11 Ways to Maximize Pumpkin

Can't get enough pumpkin? We're sharing 11 creative ways to get more pumpkin in your life.

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Which Halloween Character Are You?

On October 31, should you patiently wait for the Great Pumpkin, spook the house's new residents, or claim that you ain't scared of no ghosts? Take our quiz…if you dare.

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Outrageous Pumpkins You HAVE to See

These spooky pumpkins are sure to scare up laughs and fun! Get complete DIY carving instructions here.

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Hipster Pumpkin Stencils

Grab your cardigan, pause your cassette tape, and pick a pumpkin that perfectly encompasses your hipster vibe. If you're feeling nostalgic, share this with your friends.

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3-Layer Candy Corn Drink: Perfect for Halloween!

Pretty colors and fruity flavors stand out in this 3-layer drink that looks just like candy corn. Adorable!

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Lazy Girl's Halloween Cupcakes

When you'd prefer to prep for your Halloween party by styling your zombie makeup instead of piping cupcakes, look to GeorgetownCupcake.com for a dozen creepy sweets just in time for All Hallows Eve.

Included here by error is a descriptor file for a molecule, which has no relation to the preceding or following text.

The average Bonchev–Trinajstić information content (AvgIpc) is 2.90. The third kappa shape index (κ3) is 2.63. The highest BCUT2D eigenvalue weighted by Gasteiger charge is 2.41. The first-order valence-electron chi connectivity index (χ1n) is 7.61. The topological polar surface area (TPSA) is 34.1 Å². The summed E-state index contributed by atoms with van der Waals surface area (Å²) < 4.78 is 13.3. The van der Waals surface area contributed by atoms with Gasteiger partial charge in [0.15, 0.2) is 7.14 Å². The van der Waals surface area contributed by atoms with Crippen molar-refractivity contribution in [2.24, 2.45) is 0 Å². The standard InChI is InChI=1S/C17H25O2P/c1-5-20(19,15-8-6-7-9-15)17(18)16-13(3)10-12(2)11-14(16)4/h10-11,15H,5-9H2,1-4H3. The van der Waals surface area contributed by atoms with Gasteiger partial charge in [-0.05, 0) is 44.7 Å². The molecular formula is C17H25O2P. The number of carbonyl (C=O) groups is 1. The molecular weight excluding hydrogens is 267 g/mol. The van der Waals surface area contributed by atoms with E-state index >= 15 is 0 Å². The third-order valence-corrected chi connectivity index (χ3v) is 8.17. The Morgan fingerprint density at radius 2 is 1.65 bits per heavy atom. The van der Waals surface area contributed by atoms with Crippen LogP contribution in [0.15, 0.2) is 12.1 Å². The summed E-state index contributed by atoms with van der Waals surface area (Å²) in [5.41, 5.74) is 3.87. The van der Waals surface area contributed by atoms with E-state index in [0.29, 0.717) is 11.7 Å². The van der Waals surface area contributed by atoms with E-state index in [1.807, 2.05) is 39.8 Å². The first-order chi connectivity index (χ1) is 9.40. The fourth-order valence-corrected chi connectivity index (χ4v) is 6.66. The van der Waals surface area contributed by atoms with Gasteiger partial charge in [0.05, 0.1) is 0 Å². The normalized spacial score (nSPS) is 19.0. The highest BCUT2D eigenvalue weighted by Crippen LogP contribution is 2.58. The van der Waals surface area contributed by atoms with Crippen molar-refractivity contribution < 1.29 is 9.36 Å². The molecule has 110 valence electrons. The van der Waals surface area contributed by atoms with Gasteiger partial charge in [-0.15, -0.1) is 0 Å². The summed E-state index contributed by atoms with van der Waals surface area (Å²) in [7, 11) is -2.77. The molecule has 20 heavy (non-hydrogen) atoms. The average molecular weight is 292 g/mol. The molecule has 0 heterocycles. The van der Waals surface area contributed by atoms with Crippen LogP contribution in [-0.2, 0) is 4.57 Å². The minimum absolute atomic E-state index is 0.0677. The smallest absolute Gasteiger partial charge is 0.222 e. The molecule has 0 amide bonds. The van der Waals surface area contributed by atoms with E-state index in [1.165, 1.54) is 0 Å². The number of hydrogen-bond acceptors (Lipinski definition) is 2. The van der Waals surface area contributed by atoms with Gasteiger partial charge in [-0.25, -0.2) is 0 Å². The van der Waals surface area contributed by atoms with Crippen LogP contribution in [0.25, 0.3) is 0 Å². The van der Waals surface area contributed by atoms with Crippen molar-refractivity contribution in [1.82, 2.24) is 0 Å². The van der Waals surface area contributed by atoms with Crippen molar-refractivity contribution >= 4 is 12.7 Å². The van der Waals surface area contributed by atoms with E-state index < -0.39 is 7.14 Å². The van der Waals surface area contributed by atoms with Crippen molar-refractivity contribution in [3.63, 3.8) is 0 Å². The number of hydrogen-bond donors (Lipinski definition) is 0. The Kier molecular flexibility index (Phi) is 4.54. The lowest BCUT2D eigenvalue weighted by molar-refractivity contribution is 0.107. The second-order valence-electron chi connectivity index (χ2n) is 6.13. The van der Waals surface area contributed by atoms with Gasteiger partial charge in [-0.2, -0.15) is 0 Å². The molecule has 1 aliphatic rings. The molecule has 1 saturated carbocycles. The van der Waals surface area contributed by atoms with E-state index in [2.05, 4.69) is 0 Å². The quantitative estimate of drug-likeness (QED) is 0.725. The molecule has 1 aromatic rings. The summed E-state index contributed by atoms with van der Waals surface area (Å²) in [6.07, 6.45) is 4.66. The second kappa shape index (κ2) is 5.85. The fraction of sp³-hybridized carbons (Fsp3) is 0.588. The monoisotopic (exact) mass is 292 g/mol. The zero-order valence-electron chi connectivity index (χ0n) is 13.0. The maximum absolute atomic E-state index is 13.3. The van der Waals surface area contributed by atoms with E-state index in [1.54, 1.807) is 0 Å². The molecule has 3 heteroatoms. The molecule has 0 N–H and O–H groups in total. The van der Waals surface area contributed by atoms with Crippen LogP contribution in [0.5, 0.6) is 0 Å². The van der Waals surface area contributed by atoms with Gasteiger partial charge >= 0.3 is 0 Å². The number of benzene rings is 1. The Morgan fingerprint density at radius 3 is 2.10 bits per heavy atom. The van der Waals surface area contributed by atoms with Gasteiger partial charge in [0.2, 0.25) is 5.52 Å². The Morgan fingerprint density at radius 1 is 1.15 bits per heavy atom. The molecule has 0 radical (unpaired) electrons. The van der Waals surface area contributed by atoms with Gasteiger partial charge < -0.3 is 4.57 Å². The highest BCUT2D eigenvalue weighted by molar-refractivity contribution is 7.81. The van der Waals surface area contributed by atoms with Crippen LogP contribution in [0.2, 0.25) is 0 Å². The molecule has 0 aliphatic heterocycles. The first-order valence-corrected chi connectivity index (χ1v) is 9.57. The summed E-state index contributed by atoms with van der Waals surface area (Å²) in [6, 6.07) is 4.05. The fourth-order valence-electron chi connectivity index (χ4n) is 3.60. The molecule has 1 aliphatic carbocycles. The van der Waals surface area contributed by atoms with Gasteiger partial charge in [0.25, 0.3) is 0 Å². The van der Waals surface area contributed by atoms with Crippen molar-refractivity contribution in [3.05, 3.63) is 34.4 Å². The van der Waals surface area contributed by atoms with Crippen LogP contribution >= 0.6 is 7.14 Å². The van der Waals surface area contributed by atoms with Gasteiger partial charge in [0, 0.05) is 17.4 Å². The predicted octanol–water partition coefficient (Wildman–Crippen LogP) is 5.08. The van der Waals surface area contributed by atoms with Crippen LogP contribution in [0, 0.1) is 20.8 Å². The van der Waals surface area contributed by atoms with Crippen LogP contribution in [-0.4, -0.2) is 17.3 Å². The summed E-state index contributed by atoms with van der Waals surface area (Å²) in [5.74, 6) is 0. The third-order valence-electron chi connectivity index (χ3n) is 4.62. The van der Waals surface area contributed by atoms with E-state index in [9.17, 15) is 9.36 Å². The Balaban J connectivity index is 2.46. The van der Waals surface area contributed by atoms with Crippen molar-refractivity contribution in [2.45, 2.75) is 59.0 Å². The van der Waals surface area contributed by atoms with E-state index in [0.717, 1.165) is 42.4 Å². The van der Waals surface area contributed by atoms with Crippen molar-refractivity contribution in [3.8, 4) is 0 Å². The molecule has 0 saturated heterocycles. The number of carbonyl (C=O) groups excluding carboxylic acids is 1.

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How to Make Popcorn Balls

Ah, the popcorn ball. Three steps, basic ingredients, and some literal hands-on fun are at the heart of these classic treats that go just as well at a party as at low-key streaming-movie night. Now pop to it!

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Unsafe Halloween Costumes Are Downright Scary

Protect your kids from the really scary stuff.

Halloween costumes are supposed to be scary, but not because they're made in an unsafe fashion. Fortunately, it's relatively easy to make sure your young hobgoblins are attired in safety-conscious garments on that frightful night. Some things to keep in mind:

  1. Wear makeup instead of a mask, or choose a mask that allows for unobstructed sight and hearing.
  2. Buy costumes, wigs, and other accessories that are flame-resistant. And have kids rehearse the "Stop, Drop, and Roll" technique in case their clothes do catch on fire.
  3. Write emergency identification information (name, address, phone number) discreetly within the costume or on a makeshift bracelet made of a strip of light-colored cloth.
  4. Make sure the costume has enough room for warm clothing underneath. A cold child is an inattentive child.
  5. Plan costumes that are easily seen on dark nights by drivers. Add reflective tape (you can even buy it in spooky gray) to too-dark outfits. Make sure costumes are short enough that kids don't trip on them or inadvertently brush them against the low-lying flames in jack-o'-lanterns and candles.
  6. Avoid simulated knives, guns, or swords. If you can't, make sure they're soft and flexible enough to prevent injury.

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